Herold was a weak, cowardly, foolish, miserable boy. Booth exercised control over him, body and soul. He knew some of the roads through lower Maryland, and Booth persuaded him to act as guide, foot-boy, companion. This accounts for their companionship. The feeble aid that Herold could render to any enterprise was rendered in accompanying and aiding Booth in his flight, and nothing beyond. That of itself is a grave crime, and carries with it its appropriate punishment.”[6]

Break

At around 12:30 pm, in the midst of the reading of Frederick Stone’s closing argument for David Herold, Mary Surratt became ill, likely on account of the heat and the nature of her deteriorating health in prison.

She was removed not to her cell, but into one of the adjoining rooms of the court room. General David Hunter, president of the commission, announced that on account of Mrs. Surratt’s illness, the court would take their hour break for lunch early. The remaining conspirators were returned to their cells. At 2 o’clock, the court reassembled with Mrs. Surratt being placed in a chair in the doorway leading to the side room. In this way she was able to enjoy a cooler position than on the prisoner’s dock.[7]

Arguments continued

James Murphy, the court reporter, finished up reading the remaining part of Frederick Stone’s closing argument for David Herold.

Walter Cox, the attorney for Michael O’Laughlen, then started his closing argument. His argument dealt not only with his own client but also Samuel Arnold. It appears that some conversation had occurred between Cox and Thomas Ewing, Samuel Arnold’s attorney, in which Cox decided to incorporate some Arnold’s case into his closing arguments. The arrangement made sense as the cases of O’Laughlen and Arnold were very similar with both men having been a part of John Wilkes Booth’s initial kidnapping plot and having left the plot prior to the assassination. This accommodation and division of labor between the separate defense attorneys shows the cooperation that had developed between them all.

Walter Cox’s closing argument on behalf of Michael O’Laughlen and Samuel Arnold can be read in full by clicking here or on the image above. Cox spent a considerable amount of space lambasting the disadvantages faced by the accused and their defense through the improper operation of the trial. Cox also spoke out against the volume of unrelated testimony dealing with such matters as Confederate Prisoner of War Camps, the attempt to burn New York City, Yellow Fever infected clothing, the bombing City Point, and the admission of clearly fabricated conspiracy letters by the prosecution. For a nice summary of Cox’s points regarding the specific cases of O’Laughlen and Arnold, the Evening Star newspaper provided the following:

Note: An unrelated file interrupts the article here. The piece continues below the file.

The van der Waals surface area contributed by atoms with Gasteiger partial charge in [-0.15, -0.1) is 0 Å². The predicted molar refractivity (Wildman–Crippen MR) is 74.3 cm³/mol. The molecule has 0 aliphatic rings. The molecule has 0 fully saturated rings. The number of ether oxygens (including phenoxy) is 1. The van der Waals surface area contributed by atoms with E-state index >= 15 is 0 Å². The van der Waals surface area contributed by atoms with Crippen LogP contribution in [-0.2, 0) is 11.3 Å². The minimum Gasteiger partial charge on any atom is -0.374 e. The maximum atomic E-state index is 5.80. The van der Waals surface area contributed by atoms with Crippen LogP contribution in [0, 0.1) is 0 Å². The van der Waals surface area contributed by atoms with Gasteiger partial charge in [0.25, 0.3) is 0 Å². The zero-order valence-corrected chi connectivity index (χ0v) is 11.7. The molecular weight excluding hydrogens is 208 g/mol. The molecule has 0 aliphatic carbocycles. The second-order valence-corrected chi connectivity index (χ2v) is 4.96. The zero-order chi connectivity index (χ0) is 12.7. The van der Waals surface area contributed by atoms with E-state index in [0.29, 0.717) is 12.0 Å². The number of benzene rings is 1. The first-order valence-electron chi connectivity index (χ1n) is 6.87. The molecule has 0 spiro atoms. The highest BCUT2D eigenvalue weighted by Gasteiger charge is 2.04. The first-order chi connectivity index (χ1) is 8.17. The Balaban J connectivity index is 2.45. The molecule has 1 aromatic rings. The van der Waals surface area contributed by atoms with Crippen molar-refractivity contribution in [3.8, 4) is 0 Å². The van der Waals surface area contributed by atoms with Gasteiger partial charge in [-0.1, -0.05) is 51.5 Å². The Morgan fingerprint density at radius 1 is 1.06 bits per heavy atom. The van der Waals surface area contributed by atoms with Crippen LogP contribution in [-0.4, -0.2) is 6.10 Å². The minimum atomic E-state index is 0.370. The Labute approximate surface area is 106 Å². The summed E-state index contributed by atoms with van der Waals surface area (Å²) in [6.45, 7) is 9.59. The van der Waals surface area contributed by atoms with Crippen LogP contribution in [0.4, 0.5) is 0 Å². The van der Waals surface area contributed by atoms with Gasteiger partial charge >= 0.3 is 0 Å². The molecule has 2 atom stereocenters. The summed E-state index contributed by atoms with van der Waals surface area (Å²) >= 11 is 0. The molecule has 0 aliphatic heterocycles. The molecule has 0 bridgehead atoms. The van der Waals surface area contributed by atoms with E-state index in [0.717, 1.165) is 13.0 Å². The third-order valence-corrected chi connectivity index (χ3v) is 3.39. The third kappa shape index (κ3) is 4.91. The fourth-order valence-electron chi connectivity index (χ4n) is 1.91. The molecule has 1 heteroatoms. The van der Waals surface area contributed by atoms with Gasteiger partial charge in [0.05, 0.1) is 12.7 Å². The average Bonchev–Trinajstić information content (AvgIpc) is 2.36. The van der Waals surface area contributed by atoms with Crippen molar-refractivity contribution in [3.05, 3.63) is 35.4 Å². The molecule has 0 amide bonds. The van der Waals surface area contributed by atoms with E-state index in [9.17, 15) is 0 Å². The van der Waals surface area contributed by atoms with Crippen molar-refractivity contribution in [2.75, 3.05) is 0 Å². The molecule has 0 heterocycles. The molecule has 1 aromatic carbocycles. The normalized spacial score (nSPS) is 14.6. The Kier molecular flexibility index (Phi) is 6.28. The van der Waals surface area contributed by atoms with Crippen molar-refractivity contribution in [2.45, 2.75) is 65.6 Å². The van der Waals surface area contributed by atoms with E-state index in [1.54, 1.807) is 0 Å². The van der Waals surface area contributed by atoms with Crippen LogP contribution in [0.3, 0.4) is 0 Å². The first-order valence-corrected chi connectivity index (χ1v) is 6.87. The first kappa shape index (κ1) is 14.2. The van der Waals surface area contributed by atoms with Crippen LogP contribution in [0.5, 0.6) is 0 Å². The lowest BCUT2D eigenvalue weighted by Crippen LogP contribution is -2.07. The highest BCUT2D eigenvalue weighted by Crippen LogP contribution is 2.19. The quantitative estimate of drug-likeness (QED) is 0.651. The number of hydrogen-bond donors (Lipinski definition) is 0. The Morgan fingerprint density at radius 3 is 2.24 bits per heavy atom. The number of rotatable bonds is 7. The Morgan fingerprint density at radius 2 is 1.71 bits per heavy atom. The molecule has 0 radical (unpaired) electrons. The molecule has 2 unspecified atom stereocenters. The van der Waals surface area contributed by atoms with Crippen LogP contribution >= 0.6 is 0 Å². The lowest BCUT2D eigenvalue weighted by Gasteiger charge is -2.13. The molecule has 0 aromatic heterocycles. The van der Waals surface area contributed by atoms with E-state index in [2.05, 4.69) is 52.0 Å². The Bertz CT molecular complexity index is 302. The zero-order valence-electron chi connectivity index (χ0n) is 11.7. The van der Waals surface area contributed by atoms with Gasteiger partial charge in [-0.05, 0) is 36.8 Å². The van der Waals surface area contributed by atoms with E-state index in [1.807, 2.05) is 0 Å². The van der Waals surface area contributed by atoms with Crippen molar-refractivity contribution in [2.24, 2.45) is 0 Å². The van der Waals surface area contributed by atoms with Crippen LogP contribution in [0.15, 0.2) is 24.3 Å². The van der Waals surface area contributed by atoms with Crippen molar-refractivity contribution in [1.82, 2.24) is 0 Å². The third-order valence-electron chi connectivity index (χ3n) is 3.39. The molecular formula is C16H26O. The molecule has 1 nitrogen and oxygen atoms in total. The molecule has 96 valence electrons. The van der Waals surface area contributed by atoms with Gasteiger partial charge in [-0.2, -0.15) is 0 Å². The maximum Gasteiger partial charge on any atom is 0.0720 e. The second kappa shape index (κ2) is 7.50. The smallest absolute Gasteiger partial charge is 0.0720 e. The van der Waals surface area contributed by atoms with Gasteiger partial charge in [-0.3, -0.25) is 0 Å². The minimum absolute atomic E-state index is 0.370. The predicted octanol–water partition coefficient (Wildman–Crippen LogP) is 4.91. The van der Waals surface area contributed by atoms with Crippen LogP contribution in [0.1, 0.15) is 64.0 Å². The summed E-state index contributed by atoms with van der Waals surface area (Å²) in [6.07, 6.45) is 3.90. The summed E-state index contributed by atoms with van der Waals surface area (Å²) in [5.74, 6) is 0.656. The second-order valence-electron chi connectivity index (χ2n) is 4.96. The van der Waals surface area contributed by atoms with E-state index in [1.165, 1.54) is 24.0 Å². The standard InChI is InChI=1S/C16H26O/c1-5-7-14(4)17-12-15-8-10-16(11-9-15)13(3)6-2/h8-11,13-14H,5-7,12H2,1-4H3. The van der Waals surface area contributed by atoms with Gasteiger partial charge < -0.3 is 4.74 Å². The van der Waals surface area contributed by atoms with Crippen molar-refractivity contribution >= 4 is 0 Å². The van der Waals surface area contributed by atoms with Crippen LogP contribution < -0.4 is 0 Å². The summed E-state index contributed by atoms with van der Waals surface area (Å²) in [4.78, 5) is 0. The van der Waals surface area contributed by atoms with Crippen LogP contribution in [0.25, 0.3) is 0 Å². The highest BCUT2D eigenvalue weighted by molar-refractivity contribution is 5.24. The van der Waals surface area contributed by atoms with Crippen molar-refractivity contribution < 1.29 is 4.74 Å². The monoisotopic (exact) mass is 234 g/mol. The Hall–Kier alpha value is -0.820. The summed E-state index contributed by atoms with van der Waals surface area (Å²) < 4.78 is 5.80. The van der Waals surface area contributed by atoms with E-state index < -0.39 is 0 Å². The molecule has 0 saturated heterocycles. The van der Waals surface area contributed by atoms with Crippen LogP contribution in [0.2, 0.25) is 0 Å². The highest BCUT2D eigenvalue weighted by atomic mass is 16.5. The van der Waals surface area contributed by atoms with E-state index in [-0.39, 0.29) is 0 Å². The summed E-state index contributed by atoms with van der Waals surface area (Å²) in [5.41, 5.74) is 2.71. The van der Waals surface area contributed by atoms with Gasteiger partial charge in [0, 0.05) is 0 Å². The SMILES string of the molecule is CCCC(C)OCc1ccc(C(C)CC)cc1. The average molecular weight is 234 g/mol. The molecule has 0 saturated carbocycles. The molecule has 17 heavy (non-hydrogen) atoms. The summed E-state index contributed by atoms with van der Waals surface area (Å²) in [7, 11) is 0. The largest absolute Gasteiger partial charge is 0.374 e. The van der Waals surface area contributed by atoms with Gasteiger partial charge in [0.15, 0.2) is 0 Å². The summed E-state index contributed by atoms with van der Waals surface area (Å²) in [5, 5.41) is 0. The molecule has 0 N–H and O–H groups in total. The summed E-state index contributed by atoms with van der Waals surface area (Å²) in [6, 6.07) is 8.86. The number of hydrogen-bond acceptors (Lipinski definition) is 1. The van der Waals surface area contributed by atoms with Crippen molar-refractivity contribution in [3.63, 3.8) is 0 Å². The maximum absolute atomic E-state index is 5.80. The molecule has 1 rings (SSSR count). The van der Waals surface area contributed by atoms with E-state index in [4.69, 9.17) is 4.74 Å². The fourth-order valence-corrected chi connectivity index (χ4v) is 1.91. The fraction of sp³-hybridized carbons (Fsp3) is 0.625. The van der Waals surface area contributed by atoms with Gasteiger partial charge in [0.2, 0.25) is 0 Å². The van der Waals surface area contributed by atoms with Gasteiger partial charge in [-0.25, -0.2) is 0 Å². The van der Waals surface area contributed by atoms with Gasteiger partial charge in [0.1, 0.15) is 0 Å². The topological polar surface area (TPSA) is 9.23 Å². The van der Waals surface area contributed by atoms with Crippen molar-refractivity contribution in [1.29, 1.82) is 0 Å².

“The evidence, [Cox] contended, showed that even if these two accused were even beguiled for a moment to listen to the suggestions of this restless schemer, Booth, there was no blood on their hands, and they are wholly guiltless of all previous knowledge of, and participation in that ‘arch deed of malice’ which plunged the nation into mourning…

Now it is clear that if any connection is shown between Booth on one hand and O’Laughlin and Arnold on the other, it only existed during the period when this absurd project of capture was agitated, and terminated with that…This was the beginning and the end of their connection with Booth in any scheme whatever of a political character. And in this, it is evident that he was the arch contriver and they the dupes. And when they had once escaped his influence, although he still evidently clung to his design, and telegraphed, and wrote and called to see them, it is evident that they refused to heed the voice of the charmer…

The accused, Samuel Arnold and Michael O’Laughlin, had no part whatever in the execution of the conspiracy set forth in this charge and specifications. That if they were implicated in such conspiracy they withdrew from and abandoned it while yet wholly unexecuted and resting merely in intention, and are not responsible for any of the acts subsequently done in pursuance of it…

That the accused were wrong in ever joining the rebellion against their Government no one will deny; that they were wrong in ever listening for a moment, if they ever did, to any propositions from that wicked schemer Booth, inimical to their Government no one will deny… This Court [is] not sitting in judgement on all the errors in the lives of these accused; but to decide the single question whether they are guilty of conspiring to kill and murder the President, Vice President, Secretary of state and the General in command of the armies of the United States, and of the acts charged against them severally in pursuance of said conspiracy…Upon [this] they must be wholly acquitted.”[8]